Monday, September 12, 2011

Horseback riding

Well, we were supposed to go on a horseback ride on Icelandic horses which I thought were all miniatures. Despite the fact that I haven't written a horse for probably 35 years or more, I decided sure-why not go? That was my first mistake, by the time I was dressed in my gear which included a helmet in case I fell off and a mosquito net so the flies didn't eat me alive, I'm wondering big time what I am getting into? I should have known when I tried to mount my horse from a stool and couldn't swing my leg all the way over the horse that I was into trouble.

But the patient instructor saved me from falling off the horse while I'm trying to mount it and grabbed my left leg which was stuck on top of the horse and moved it to the other side. That put me in an upright position for the moment. Then my stirrups were adjusted for my long legs, so I could take some pressure off my buttocks by standing in them. Well, I'm looking for the saddle horn to hold onto so I don't fall off, only to discover there is no horn on the saddle just a place to hold on to the saddle with both hands in the front or I'm told I can hold onto the horse's mane. Note position above.

Then there are the reins to also hold on and a few instructions like not kicking the horse in the ribs cause he'll gallop away or start trotting whatever that is. So we are off following the lead horse on a 1.5 hour ride. The only problem is immediately my hip starts aching and my knee doesn't work, but there's nothing I can do now but hold on tight and try not to let the horse know I'm panicking and want off now.

Our leader takes us up a steep embankment on a narrow trail leading to a steep hillside by the side of a gorgeous lake (see photo below.) We are told to lean back while going up and lean forward while going down. Good luck with that. I have my camera around my neck, but there is no way I can let go of one or both hands to take it out, focus and snap a photo plus staying on the horse. If I fall off the horse I can't get back on, though that possibility seemed inviting as the pain from sitting on the horse was most excruciating. I keep telling myself I can do this, even though I'm 71 years old and hurting. This will be an experience I'll never forget.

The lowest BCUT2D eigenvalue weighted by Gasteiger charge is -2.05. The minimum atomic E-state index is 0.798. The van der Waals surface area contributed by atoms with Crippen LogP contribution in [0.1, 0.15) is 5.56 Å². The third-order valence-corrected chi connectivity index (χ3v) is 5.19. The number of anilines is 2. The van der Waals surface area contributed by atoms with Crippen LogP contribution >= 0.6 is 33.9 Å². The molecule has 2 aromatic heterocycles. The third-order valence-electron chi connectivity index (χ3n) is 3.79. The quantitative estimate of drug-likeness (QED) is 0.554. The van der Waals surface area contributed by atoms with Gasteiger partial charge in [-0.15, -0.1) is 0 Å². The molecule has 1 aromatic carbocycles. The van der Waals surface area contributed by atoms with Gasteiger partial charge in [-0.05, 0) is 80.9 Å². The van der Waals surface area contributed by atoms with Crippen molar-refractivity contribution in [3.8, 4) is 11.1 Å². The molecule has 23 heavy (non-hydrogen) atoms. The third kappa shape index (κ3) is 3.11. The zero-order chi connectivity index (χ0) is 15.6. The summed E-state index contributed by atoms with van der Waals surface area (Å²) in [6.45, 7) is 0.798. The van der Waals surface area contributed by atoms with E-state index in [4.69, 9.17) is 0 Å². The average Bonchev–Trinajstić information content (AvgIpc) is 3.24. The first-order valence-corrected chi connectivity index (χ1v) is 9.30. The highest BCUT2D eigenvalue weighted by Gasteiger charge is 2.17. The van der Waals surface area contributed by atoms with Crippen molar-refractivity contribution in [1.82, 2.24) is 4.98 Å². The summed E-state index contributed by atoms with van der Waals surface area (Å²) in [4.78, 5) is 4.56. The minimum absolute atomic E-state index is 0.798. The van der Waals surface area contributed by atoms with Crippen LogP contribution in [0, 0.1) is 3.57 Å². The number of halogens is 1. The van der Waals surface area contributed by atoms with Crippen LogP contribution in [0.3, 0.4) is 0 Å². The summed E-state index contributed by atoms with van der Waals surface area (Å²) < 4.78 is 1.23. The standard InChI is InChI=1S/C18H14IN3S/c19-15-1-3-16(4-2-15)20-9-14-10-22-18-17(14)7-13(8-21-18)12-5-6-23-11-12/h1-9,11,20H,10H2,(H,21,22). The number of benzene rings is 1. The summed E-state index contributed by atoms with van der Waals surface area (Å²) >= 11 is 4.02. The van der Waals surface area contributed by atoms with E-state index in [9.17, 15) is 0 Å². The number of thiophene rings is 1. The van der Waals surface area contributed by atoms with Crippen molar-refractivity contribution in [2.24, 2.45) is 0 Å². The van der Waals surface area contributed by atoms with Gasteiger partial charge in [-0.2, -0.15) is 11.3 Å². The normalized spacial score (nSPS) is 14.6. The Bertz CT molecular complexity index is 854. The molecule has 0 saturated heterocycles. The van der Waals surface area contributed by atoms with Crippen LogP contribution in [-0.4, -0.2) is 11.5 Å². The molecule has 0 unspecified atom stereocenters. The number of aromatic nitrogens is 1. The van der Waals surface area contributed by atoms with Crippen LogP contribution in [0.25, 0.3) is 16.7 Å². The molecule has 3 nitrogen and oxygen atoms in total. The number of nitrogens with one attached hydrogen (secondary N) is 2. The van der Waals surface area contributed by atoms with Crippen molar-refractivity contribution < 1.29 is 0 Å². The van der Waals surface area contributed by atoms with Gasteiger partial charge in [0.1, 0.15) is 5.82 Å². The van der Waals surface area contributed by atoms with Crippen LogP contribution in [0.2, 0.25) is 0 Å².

Finally the ride is over and the only problem is how to get off without falling off. Well, the instructor comes to my rescue as I lean on his shoulders and throw myself toward the ground only to discover I can hardly walk for a few minutes or perhaps for the rest of the tour? Remind me never to ride a horse again, even if it's in Iceland.


  1. I have always loved riding, but it gets lots more challenging if one hasn't done it for a while. You use muscles that don't ordinarily get used, and aging knees do not react as well to stirrup positions.

    Good for you in giving it a try!

  2. Oh, how I laughed at this narrative!!! Not laughing at your discomfort, but laughing because I would have done exactly the same thing - - mounted that horse because I was in Iceland! I would still be paying the physical price for an adventure like that. I am so happy that you took advantage of the opportunity! Just don't tell Cousin Bill or he will have you out in the field punching cattle..... : )

  3. You were certainly very brave to ride the horse! I don't think I would have attempted it. Great photos and the mosquito net is just what I need for walking in the woods along the marsh!

  4. I would love to ride but it is a complete no no for me because of my slip-disc problem.That net reminds me of the protection honey -collectors wear out here.

  5. Oh dear. What an ordeal. I guess we live and learn. Next time you'll just say no! :-)

  6. how brave of you and what gear you had to wear..